Boston school principal caught plagiarizing
BOSTON —A Boston middle school principal is under fire after admitting she plagiarized a Forbes magazine column in an effort to inspire staff.
Jaime Moody, the new principal at Lilla Frederick Pilot Middle School, said in an apology obtained by The Boston Globe she "inappropriately copied words from another author and passed them off as my own."I'm torn. It sounds like it was an internal memo, in which case I can kinda see just copying and pasting as being more of a time-saving measure. I mean, I was always taught that you cite your sources, and it's something I strive for in all of my writing (yes, even in quick e-mails), but I understand that not everyone has the same ethic. I mean, who are we to judge a school principal for passing off someone else's words? It's not like she would sit in judgement of a student who did exactly that. Oh, wait...
Talking with my kids, they continue to be amazed that when I was a kid, there were exactly two sources of information for writing papers: the library and the encyclopedia. That I couldn't just fire up the computer and have hundreds of sources at my fingertips was mind-boggling to them, and I guess it kinda is, given that their entire lifespan has consisted of high speed internet access. Being able to access the vast bulk of human history in seconds is something we take for granted - and it sounds like Principal Moody forgot about that thing called "Google".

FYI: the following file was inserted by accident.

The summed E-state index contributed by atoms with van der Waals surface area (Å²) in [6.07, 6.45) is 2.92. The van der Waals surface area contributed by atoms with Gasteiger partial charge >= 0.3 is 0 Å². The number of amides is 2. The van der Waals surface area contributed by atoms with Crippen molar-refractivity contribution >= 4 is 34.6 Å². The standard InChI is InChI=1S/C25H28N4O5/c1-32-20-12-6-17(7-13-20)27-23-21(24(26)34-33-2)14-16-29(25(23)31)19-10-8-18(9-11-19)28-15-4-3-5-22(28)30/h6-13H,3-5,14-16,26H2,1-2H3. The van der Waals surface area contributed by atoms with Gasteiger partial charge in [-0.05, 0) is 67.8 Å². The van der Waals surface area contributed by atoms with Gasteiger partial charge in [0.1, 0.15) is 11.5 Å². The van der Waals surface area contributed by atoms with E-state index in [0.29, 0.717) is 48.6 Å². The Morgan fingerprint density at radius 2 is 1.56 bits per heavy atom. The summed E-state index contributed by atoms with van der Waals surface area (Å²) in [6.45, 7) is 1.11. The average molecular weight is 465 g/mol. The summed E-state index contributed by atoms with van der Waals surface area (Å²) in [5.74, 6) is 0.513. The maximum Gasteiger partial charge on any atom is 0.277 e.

I often think how radically different high school and college would have been if I'd had the kind of tools available to my kids now. Cheap laptops, wi-fi, the internet, etc. - on the one hand, completing assignments involving writing would have been considerably easier - no more writing out rough drafts, then typing them into a typewriter very carefully to avoid mistakes (word processors were just starting to get popular when I was in college, and they were a little beyond my meager reach). On the other hand, the temptation to find some obscure paper online and just paste it into Word to complete some "History of South America" paper would be great.
But then again, I know the difference between right and wrong - and I also know that there are plenty of plagiarism-detection tools out there for educators.
That is all.